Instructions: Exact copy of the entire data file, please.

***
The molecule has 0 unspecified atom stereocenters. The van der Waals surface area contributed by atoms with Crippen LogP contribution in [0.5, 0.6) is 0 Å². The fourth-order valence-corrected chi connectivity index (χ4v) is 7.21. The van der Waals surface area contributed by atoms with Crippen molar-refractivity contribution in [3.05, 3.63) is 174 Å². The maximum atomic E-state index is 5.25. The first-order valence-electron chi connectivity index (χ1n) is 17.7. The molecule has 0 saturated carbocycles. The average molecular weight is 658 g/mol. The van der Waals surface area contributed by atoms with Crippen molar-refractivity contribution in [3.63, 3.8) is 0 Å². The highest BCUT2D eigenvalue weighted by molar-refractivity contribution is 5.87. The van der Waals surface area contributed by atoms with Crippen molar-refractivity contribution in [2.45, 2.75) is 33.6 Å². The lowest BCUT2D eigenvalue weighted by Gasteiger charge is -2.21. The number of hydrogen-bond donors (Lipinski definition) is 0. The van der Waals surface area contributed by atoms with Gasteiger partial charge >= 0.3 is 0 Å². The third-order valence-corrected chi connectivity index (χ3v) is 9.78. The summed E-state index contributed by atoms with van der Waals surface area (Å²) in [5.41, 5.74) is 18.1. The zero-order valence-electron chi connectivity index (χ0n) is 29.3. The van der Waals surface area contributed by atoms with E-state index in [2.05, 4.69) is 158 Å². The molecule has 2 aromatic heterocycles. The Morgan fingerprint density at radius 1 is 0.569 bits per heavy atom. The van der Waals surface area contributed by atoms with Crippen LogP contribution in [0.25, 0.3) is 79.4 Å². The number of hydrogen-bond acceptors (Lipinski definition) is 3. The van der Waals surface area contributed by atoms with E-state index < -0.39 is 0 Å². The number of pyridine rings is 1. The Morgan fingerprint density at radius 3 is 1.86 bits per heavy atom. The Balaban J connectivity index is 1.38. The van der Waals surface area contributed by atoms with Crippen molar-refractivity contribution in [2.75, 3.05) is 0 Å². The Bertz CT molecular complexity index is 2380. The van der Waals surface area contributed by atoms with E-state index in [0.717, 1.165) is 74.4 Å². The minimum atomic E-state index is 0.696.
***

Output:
The molecule has 0 unspecified atom stereocenters. The van der Waals surface area contributed by atoms with Crippen LogP contribution in [0.5, 0.6) is 0 Å². The fourth-order valence-corrected chi connectivity index (χ4v) is 7.21. The van der Waals surface area contributed by atoms with Crippen molar-refractivity contribution in [3.05, 3.63) is 174 Å². The maximum atomic E-state index is 5.25. The first-order valence-electron chi connectivity index (χ1n) is 17.7. The molecule has 0 saturated carbocycles. The average molecular weight is 658 g/mol. The van der Waals surface area contributed by atoms with Crippen molar-refractivity contribution in [3.63, 3.8) is 0 Å². The highest BCUT2D eigenvalue weighted by molar-refractivity contribution is 5.87. The van der Waals surface area contributed by atoms with Crippen molar-refractivity contribution in [2.45, 2.75) is 33.6 Å². The lowest BCUT2D eigenvalue weighted by Gasteiger charge is -2.21. The number of hydrogen-bond donors (Lipinski definition) is 0. The van der Waals surface area contributed by atoms with Gasteiger partial charge >= 0.3 is 0 Å². The third-order valence-corrected chi connectivity index (χ3v) is 9.78. The summed E-state index contributed by atoms with van der Waals surface area (Å²) in [5.41, 5.74) is 18.1. The zero-order valence-electron chi connectivity index (χ0n) is 29.3. The van der Waals surface area contributed by atoms with E-state index in [2.05, 4.69) is 158 Å². The molecule has 2 aromatic heterocycles. The Morgan fingerprint density at radius 1 is 0.569 bits per heavy atom. The van der Waals surface area contributed by atoms with Crippen LogP contribution in [0.25, 0.3) is 79.4 Å². The number of hydrogen-bond acceptors (Lipinski definition) is 3. The van der Waals surface area contributed by atoms with E-state index < -0.39 is 0 Å². The number of pyridine rings is 1. The Morgan fingerprint density at radius 3 is 1.86 bits per heavy atom. The Balaban J connectivity index is 1.38. The van der Waals surface area contributed by atoms with Crippen molar-refractivity contribution in [2.75, 3.05) is 0 Å². The Bertz CT molecular complexity index is 2380. The van der Waals surface area contributed by atoms with E-state index in [0.717, 1.165) is 74.4 Å². The minimum atomic E-state index is 0.696.